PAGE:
Doctors’ surgeries not fit for purpose, GPs warn Holyrood

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PATIENTS are having to see their GPs in “sub-standard rooms” during consultations because of a lack of proper investment, doctors’ leaders have claimed.

The British Medical Association has accused the Scottish Government of failing to address a GP “premises crisis” that they claim will only get worse as the country’s population increases.

Dr Dean Marshall, the chairman of the BMA’s Scottish General Practitioners Committee, hit out as a new report on GP care was published that revealed doctors were continuing to “highlight serious failings in funding mechanisms for new premises”.

He described general practice as being the “cornerstone of the NHS,” as it provided “care for patients from the cradle to grave”.

And while he acknowledged that progress had been made on some of the key areas highlighted in a BMA report on general practice two years ago, Dr Marshall added: “So much of the plans of this government to improve access and provide more care closer to home rely on a strong GP infrastructure.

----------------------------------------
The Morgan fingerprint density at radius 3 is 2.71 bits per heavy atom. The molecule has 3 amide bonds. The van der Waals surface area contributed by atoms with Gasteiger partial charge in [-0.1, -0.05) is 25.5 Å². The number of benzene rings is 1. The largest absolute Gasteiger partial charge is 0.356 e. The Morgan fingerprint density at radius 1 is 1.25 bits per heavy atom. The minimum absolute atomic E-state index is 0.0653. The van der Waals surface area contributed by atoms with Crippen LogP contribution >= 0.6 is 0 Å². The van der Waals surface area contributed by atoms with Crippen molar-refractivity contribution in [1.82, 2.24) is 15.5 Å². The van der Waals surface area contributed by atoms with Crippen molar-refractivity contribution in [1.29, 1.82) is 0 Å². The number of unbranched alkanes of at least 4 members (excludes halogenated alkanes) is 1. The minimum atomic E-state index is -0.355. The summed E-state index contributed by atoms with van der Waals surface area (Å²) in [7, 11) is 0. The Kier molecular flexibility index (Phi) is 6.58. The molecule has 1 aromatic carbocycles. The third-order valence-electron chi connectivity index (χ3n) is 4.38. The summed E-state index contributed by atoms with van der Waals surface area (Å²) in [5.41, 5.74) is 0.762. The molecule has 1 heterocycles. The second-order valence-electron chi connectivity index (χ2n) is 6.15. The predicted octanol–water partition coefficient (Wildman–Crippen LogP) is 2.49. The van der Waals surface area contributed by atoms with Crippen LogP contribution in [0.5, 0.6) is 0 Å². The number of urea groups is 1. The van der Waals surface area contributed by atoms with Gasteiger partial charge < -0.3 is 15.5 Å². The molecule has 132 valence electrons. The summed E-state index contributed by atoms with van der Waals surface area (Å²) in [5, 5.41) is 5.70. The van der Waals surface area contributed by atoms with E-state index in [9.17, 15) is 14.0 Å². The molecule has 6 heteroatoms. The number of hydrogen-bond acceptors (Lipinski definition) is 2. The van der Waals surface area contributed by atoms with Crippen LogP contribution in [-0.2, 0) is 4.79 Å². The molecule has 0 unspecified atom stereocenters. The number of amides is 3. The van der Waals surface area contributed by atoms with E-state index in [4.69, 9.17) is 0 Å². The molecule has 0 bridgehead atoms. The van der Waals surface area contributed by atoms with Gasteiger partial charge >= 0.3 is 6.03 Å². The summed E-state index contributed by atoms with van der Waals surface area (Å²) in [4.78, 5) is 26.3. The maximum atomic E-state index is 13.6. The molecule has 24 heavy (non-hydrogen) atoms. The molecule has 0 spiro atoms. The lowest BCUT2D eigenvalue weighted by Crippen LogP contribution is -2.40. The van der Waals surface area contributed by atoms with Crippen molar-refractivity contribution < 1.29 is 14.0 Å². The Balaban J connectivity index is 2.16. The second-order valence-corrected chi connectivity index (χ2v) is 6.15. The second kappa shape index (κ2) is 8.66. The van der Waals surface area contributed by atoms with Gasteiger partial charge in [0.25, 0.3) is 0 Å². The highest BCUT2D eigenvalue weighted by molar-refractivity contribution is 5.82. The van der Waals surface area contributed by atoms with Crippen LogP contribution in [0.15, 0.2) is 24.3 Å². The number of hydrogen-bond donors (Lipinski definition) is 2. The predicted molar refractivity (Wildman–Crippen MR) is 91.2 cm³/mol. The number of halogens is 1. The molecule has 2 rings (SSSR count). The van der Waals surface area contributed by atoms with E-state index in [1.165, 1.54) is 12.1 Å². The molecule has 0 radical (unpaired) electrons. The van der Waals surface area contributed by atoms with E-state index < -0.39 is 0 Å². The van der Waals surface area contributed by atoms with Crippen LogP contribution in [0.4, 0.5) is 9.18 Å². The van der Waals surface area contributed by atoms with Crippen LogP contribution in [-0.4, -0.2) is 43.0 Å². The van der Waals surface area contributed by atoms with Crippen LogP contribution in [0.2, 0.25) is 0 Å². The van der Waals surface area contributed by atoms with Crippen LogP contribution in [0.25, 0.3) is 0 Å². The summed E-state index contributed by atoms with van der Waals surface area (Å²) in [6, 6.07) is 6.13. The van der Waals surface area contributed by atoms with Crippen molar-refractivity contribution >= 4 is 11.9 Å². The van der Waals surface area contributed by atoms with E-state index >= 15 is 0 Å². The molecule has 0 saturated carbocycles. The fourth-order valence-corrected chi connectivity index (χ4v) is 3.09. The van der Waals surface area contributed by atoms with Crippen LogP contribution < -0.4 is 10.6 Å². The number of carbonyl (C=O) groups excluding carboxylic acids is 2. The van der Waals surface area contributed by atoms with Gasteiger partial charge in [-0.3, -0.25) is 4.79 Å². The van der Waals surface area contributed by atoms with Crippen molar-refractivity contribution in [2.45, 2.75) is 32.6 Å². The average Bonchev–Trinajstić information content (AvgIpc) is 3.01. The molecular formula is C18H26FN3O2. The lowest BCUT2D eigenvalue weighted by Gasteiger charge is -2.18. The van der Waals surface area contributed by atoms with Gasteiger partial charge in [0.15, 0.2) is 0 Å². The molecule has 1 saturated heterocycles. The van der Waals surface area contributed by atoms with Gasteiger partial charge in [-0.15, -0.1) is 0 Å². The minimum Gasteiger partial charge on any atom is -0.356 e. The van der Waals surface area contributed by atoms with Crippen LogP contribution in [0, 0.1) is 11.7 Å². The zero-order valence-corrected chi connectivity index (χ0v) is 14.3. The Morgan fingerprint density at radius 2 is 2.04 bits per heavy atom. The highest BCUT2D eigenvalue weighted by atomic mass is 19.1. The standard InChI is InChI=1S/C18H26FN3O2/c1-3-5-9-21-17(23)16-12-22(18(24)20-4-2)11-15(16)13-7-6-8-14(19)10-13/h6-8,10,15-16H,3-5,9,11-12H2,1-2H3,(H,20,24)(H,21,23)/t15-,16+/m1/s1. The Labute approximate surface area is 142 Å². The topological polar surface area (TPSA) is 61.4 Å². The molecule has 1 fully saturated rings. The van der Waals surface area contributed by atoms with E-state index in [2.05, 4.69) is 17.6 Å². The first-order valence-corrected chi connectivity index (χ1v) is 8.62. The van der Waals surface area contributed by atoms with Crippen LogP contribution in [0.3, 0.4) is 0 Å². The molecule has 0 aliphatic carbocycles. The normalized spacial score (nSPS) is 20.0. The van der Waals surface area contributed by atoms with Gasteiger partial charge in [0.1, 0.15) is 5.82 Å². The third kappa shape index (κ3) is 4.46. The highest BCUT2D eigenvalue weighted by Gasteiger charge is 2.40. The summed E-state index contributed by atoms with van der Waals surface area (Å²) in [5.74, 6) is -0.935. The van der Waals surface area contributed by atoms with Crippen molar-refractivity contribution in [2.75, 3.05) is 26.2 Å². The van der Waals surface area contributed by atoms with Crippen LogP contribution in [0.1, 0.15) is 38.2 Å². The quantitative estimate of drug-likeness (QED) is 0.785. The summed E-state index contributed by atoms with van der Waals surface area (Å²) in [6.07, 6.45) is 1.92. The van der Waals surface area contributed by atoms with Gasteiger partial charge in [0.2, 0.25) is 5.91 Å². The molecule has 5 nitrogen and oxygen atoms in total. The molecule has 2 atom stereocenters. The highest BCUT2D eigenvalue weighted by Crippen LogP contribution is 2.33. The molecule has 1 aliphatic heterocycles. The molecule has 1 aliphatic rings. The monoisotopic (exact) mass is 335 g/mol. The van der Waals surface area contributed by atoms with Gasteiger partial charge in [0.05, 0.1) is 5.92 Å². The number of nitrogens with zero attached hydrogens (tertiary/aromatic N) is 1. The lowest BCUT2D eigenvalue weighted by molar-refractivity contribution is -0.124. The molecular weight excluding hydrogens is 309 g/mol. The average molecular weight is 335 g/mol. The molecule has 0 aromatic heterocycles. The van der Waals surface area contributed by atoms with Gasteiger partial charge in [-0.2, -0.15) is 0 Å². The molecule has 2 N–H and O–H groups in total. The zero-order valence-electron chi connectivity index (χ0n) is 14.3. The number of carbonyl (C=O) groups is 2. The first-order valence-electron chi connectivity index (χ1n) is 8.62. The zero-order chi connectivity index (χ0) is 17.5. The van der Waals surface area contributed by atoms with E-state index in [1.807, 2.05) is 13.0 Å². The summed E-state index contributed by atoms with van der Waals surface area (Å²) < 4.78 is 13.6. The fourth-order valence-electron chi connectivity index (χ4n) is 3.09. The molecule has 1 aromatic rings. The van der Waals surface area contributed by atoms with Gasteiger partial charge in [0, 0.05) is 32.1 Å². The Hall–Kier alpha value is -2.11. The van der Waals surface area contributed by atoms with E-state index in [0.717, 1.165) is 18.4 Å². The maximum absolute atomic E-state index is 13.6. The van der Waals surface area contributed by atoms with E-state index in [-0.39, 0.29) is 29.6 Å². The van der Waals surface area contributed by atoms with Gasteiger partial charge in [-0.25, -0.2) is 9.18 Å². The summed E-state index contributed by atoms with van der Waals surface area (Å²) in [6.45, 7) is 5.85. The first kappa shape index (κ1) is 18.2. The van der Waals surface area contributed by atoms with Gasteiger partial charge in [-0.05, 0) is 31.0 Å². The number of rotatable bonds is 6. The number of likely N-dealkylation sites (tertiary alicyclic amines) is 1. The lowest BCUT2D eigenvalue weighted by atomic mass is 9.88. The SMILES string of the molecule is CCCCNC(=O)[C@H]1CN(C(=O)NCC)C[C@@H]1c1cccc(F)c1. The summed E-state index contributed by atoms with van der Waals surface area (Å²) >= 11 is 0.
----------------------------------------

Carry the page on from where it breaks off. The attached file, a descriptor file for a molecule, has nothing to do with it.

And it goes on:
“Without adequate premises it will be difficult to provide the range of services and treatments that our patients need. In the 21st century it is wholly inappropriate that doctors are consulting patients in sub-standard rooms.”

The report also said doctors still had “concerns over the lack of consideration of health service needs in areas with growing populations”. Dr Jean Turner, Chief Executive of the Scotland Patients Association, supported Dr Marshall: “Patients are very tolerant of surroundings, and have been for years, because it has been very difficult to get decent surroundings.

“It is miserable for patients, and they put up with it because they know the doctors and nurses are trying to provide them with the best service.”

She said that if the government wanted effective community care and treatment, it would have to make proper provision.

The BMA’s progress report said there was a “shortfall in recruitment to general practice” which meant some positions, particularly those in remote and rural areas, were difficult to fill or could not be filled.

To help address the problem, it urged the government to “take the lead” in helping local NHS boards introduce “innovative” ways to recruit GPs for remote and rural areas.

In addition, concerns were voiced that the online and telephone advice service NHS24 had expanded its services “despite repeated concerns raised by doctors locally and the BMA centrally about the quality of its call-handling services”.

The Scottish Government said it welcomed the association’s recognition of progress made: “We have invested £75 million in practices since 2008 through primary care modernisation and a further £250m of community-based health projects are being delivered.”